Four key elements dairy farmers looking to expand must consider
There are four key points expanding dairy farmers should consider, according to Patrick Gowing of the Teagasc Dairy Expansion Service.
The Teagasc Dairy Expansion Service was established in 2015 to address the issue of planning in expanding dairy herds.
1. Farm Efficiency
Farm efficiency is the first factor Teagasc’s Dairy Expansion Service will examine on applicant’s farms.
“Farmers have to see where they are before they can expand, I have visited farmers and told them to improve efficiency before they even consider expanding,” said Gowing.
According to the services Patrick Gowing, there is no point in an inefficient herd expanding and these herds will not be accepted by the service.
He added that there has been too much off the cuff expansion in Irish dairy herds over the past number of years.
The average profit per cow in 2014 stood at approximately €800/head, said Gowing, but he added that this is not a true reflection of general run of things on Irish farms.
He added that this profit ranged from €200-1,200/cow, with the farmers at the lower end of the scale hardest hit by the milk price drop in 2015.
One of the most important aspects to consider for expanding dairy herds is the farm infrastructure.
According to Gowing, farmers thinking of expanding should focus on getting their cows to grass, which can be done by improving the farm’s road networks.
But consideration should also be given to growing more grass which can be a significant cost for new entrant and expanding dairy herds.
These costs generally occur as a result of reseeding or addressing a soil fertility issue on farm, said Gowing.
Farmers moving from a green field tillage site will have to infest heavier then those moving from an existing suckler enterprise, due to the need for additional animal housing, he said.
3.Reduced yield from heifers and bough in cows
According to Gowing, a key mistake expanding herds make is forgetting that the heifers in their herds will have reduced milk solids yields.
The expansion specialist added that these heifers could produce 300-340kg of milk solids in their first lactation, which could be a drop of 100kg when compared to the older animals in the herd.
This reduction in milk solids and milk yield will have a negative impact on costs, as these lower yields will dilute the milk cheque across fixed and variable costs.
He also warned farmers against purchasing cows with poor genetic performance, if they are using this avenue to expand.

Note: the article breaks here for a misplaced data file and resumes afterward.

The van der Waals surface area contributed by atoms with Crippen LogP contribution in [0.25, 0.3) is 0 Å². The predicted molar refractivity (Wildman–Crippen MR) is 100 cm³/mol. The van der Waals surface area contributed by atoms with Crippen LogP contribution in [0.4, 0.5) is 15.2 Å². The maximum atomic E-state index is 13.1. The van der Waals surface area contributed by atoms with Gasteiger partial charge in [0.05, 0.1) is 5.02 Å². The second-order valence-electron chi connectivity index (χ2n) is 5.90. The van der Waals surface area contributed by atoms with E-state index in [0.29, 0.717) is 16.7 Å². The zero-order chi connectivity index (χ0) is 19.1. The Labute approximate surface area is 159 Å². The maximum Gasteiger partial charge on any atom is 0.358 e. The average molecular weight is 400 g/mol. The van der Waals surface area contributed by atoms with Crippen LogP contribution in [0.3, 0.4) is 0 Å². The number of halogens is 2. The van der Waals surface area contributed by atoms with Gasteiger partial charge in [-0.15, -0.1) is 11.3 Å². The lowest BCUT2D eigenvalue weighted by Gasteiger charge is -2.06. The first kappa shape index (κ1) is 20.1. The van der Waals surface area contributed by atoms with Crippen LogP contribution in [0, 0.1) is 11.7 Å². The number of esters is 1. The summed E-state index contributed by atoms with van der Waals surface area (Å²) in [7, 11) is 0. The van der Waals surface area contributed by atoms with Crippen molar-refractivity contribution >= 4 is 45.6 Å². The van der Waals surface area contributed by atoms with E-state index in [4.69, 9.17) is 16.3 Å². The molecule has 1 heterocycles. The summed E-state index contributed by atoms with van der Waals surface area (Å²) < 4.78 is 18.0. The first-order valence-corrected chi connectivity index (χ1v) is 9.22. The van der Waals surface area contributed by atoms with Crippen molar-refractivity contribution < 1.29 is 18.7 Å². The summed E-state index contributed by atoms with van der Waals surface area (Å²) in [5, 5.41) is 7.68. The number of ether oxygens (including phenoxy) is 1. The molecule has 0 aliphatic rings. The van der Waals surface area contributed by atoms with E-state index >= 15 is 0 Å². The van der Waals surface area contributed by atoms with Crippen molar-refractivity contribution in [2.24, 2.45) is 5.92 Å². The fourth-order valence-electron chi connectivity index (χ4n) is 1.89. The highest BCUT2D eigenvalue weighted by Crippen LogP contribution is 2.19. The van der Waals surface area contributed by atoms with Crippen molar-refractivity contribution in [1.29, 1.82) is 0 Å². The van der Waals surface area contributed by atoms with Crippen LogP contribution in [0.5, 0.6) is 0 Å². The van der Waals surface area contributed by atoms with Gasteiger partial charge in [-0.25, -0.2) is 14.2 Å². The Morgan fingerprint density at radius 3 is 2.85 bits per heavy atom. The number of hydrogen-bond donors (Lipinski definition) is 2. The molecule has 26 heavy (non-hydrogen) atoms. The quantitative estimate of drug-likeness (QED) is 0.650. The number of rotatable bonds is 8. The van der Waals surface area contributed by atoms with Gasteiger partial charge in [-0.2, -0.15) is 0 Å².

“One of the main hidden costs is the reduction in milk volume from bought in cows, in a lot of cases the genetics of bough in cows are not examined prior to purchase.
“These cows may be poor yielders and could produce 60-65% less milk than the original cows in the herd.”
This reduction in yield from these purchased animals will also further dilute the milk cheque across the fixed and variable costs, said Gowing.
4.Budgets and Plans
Expanding dairy farmers must prepare plans to reduce off the cuff expansion.
“There has been a lot of cases where farmers have increased cow numbers by 40-50 without proper planning, the Dairy Expansion Service doesn’t want this to happen,” he said.
The service will provide farmers with a detailed six year budget and a 12 month cash flow budget.
“Farmers are going to have to invest initially, which may include investments in stock and infrastructure, the key thing is to manage this investment within the first one-two years.”
Proper budgeting will allow expanding dairy farmers to check on the viability of their businesses and to examine whether expansion is possible or not, and what impact a potential milk price or input change will have on the profitability of the business.
“In some cases there has been a race to expand, farmers need to sit down and plan. Some people may have to offset expansion by a year or two.”
Gowing added that is also important that expanding farmers have a contingency for bills on farm and recommends 15% in some cases, especially if the farm is applying to finance investments.
Expanding dairy farmers, he said, must also use cash flow properly, and they should avoid investing in farm infrastructure from cash flow because at the end of the day this is what puts food on the table.